2.  Strawberries “sundaes.”  This is my niece and nephews’ favorite treat in the summer because they taste great and they just love the mess (whipped cream mustaches) that they make when they eat them.  Hint:  have your kids eat them outside!  Wash and de-stem fresh organic strawberries.  Fill them with a squirt of non-dairy whipped cream and drizzle with just a little bit of organic chocolate sauce.  [Click to Tweet]

3.  Warm Apple Strudel.   If you are dying for that piece of apple pie, this might do the trick.  Peel, core and slice a small apple into chunks.  Sprinkle 2 tablespoons of unsweetened granola on top.  There are many unsweetened, paleo-friendly granolas on the market!  Sprinkle Stevia on top (to taste) and ¼ tsp of cinnamon.   Remember that Stevia is more than twice as sweet as sugar so go light on it! Cover with foil and put in the oven at 325 and bake for about 30 minutes.  You can also microwave it for 1 to 1.5 minutes but I am not a fan of the microwave. It actually changes the molecular structure of food!

 4.  Sugar-Free Coconut Vanilla Ice Cream.   This is a great ice cream treat.   Although made from coconut milk, it does not have a strong coconut flavor.  I found this recipe last summer on Insonnetskitchen.com.  Here is a link.  Good stuff!  http://www.insonnetskitchen.com/sugar-free-coconut-vanilla-ice-cream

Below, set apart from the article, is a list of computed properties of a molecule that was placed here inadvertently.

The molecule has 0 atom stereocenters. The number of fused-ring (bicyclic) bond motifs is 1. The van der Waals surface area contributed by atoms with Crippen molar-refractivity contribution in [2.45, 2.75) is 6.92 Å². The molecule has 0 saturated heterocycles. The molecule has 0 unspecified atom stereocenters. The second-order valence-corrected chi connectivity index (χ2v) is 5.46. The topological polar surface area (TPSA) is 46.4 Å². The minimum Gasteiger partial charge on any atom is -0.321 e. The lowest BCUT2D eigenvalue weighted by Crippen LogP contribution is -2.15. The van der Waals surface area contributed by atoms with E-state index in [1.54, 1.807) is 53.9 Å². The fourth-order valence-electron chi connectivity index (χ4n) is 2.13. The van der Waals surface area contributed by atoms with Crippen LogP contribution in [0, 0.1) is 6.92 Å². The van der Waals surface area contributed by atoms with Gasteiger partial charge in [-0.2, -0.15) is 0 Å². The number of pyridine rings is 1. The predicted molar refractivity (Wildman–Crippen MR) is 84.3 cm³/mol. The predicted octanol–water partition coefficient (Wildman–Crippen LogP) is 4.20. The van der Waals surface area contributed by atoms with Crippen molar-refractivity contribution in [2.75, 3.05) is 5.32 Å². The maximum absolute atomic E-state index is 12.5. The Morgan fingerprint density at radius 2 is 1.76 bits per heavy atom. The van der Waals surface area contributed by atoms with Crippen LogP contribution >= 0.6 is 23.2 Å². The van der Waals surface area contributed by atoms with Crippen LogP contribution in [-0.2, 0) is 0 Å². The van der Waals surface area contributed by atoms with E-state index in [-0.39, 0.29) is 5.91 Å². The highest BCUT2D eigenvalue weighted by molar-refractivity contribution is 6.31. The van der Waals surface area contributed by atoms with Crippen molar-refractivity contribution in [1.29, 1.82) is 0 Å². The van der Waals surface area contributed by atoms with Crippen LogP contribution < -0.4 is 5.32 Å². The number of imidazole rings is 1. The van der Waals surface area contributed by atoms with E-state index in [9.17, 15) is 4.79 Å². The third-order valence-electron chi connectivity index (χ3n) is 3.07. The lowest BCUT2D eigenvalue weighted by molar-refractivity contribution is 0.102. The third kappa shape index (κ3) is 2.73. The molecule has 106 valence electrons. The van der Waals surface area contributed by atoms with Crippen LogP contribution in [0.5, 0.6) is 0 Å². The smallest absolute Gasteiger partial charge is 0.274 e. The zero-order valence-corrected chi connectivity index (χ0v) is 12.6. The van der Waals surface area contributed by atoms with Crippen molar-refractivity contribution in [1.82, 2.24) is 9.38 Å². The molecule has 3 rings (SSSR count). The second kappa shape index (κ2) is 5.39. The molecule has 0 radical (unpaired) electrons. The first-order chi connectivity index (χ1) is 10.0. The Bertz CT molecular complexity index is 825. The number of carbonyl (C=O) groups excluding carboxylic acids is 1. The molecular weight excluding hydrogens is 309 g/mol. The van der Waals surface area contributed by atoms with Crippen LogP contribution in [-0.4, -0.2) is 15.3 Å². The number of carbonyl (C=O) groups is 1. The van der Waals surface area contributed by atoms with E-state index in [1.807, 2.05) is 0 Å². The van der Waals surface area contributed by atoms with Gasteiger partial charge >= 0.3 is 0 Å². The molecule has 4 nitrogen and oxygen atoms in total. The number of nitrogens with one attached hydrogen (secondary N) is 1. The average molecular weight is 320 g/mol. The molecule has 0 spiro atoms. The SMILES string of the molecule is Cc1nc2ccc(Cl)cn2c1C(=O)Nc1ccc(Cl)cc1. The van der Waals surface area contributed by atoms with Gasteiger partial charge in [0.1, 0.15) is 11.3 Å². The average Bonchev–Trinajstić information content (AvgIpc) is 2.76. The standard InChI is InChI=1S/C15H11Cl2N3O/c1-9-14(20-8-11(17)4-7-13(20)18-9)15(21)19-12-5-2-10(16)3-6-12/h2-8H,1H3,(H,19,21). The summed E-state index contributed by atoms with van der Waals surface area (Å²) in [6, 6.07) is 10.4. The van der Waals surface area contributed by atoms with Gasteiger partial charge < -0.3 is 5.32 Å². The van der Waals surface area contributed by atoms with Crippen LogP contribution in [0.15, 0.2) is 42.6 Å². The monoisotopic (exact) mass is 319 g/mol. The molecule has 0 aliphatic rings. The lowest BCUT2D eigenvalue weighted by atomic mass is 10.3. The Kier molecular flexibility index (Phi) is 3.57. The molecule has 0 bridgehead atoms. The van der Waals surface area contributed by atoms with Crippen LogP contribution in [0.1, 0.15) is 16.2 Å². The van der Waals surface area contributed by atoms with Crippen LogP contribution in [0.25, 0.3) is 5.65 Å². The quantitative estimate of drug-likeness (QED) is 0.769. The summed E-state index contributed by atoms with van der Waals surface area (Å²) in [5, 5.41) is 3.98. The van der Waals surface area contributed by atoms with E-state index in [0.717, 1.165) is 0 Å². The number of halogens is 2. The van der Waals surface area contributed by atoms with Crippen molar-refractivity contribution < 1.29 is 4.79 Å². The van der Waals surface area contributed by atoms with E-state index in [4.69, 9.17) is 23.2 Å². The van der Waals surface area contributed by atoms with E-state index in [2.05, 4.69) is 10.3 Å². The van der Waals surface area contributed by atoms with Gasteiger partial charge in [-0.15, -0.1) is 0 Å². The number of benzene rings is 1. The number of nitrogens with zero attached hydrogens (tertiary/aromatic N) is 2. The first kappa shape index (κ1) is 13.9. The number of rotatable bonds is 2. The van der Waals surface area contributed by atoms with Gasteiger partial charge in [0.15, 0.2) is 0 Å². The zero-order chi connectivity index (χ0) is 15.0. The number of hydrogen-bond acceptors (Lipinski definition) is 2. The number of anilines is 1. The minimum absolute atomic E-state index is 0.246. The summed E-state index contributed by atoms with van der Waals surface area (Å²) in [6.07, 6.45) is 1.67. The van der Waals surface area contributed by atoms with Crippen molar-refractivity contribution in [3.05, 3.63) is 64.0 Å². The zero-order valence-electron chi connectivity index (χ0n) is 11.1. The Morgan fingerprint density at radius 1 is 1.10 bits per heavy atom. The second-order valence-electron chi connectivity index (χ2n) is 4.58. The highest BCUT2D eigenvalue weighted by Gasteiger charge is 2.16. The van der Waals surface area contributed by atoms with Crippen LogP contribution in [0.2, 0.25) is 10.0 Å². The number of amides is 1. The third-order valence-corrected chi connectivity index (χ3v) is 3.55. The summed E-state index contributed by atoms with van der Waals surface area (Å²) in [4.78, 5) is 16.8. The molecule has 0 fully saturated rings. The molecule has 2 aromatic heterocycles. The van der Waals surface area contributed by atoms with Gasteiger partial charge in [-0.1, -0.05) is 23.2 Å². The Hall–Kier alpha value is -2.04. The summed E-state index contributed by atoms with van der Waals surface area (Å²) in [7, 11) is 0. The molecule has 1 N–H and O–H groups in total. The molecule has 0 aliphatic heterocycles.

5.  Peanut Butter Pudding.  Who doesn’t love the combo of peanut butter and chocolate!  This recipe was actually for a pie and the “pudding” was the filling.  Mix 1.5 cups of almond or coconut milk with 1 small box of sugar-free dairy free instant vanilla pudding mix and mix with a wire whisk.  Add 1/3 cup of peanut butter, ½ tsp of gluten-free vanilla extract and 1 cup of frozen, fat-free, dairy free whipped topping.  Pour into bowl and refrigerate for 4 hours.  Makes 10 servings.  Sugar: 5 grams and delicious!

6.  No Bake Key Lime Pie.  I love key lime pie.  Yes, I know that “real” key lime pie is not green but I had to make some modifications to make this perfect summer treat fit my requirements.

Ingredients: 1 small box of sugar-free lime Jell-O, ½ cup of boiling water, 1 8-oz package of low-fat or fat-free, dairy free cream cheese (Trader Joe’s makes a good one!), 1 Tb of fresh lime juice, 1 tsp grated lime peel, 2 cups frozen light dairy free whipped topping, thawed.

Directions: Dissolve Jell-O in boiling water.  Beat cream cheese in large bowl and slowly add Jell-O until well combined.  Stir in lime juice and lime peel.  Fold in whipped topping until well blended.  Pour all into a pie pan lightly sprayed with coconut oil cooking spray.  Chill for about 3 hours.  Yum!